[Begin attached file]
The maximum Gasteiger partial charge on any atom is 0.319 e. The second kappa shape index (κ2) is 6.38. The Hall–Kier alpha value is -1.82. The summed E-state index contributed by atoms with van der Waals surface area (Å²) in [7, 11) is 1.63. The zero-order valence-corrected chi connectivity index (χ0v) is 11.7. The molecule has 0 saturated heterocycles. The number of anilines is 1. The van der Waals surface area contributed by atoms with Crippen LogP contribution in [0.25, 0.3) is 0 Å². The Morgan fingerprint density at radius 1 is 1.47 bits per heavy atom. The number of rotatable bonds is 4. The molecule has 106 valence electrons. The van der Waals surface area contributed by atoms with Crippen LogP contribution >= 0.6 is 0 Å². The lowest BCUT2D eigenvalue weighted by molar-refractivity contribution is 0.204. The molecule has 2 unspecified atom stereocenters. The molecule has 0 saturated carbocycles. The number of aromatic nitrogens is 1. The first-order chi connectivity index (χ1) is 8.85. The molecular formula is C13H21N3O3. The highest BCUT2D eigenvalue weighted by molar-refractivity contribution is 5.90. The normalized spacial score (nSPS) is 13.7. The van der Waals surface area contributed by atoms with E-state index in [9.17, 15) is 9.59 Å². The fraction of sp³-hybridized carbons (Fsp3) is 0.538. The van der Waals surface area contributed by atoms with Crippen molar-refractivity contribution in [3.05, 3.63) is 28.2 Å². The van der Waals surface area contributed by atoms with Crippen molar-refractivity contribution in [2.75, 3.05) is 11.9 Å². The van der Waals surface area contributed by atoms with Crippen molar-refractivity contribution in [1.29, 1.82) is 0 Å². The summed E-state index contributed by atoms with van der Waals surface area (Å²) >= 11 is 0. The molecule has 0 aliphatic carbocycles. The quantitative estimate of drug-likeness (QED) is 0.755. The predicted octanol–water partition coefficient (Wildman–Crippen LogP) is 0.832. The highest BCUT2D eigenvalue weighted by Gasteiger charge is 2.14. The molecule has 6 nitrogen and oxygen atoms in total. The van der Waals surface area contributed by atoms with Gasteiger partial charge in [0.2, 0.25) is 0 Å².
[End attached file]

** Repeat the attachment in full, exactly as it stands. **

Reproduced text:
The maximum Gasteiger partial charge on any atom is 0.319 e. The second kappa shape index (κ2) is 6.38. The Hall–Kier alpha value is -1.82. The summed E-state index contributed by atoms with van der Waals surface area (Å²) in [7, 11) is 1.63. The zero-order valence-corrected chi connectivity index (χ0v) is 11.7. The molecule has 0 saturated heterocycles. The number of anilines is 1. The van der Waals surface area contributed by atoms with Crippen LogP contribution in [0.25, 0.3) is 0 Å². The Morgan fingerprint density at radius 1 is 1.47 bits per heavy atom. The number of rotatable bonds is 4. The molecule has 106 valence electrons. The van der Waals surface area contributed by atoms with Crippen LogP contribution >= 0.6 is 0 Å². The lowest BCUT2D eigenvalue weighted by molar-refractivity contribution is 0.204. The molecule has 2 unspecified atom stereocenters. The molecule has 0 saturated carbocycles. The number of aromatic nitrogens is 1. The first-order chi connectivity index (χ1) is 8.85. The molecular formula is C13H21N3O3. The highest BCUT2D eigenvalue weighted by molar-refractivity contribution is 5.90. The normalized spacial score (nSPS) is 13.7. The van der Waals surface area contributed by atoms with E-state index in [9.17, 15) is 9.59 Å². The fraction of sp³-hybridized carbons (Fsp3) is 0.538. The van der Waals surface area contributed by atoms with Crippen molar-refractivity contribution in [3.05, 3.63) is 28.2 Å². The van der Waals surface area contributed by atoms with Crippen molar-refractivity contribution in [2.75, 3.05) is 11.9 Å². The van der Waals surface area contributed by atoms with Crippen molar-refractivity contribution in [1.29, 1.82) is 0 Å². The summed E-state index contributed by atoms with van der Waals surface area (Å²) >= 11 is 0. The molecule has 0 aliphatic carbocycles. The quantitative estimate of drug-likeness (QED) is 0.755. The predicted octanol–water partition coefficient (Wildman–Crippen LogP) is 0.832. The highest BCUT2D eigenvalue weighted by Gasteiger charge is 2.14. The molecule has 6 nitrogen and oxygen atoms in total. The van der Waals surface area contributed by atoms with Gasteiger partial charge in [0.2, 0.25) is 0 Å².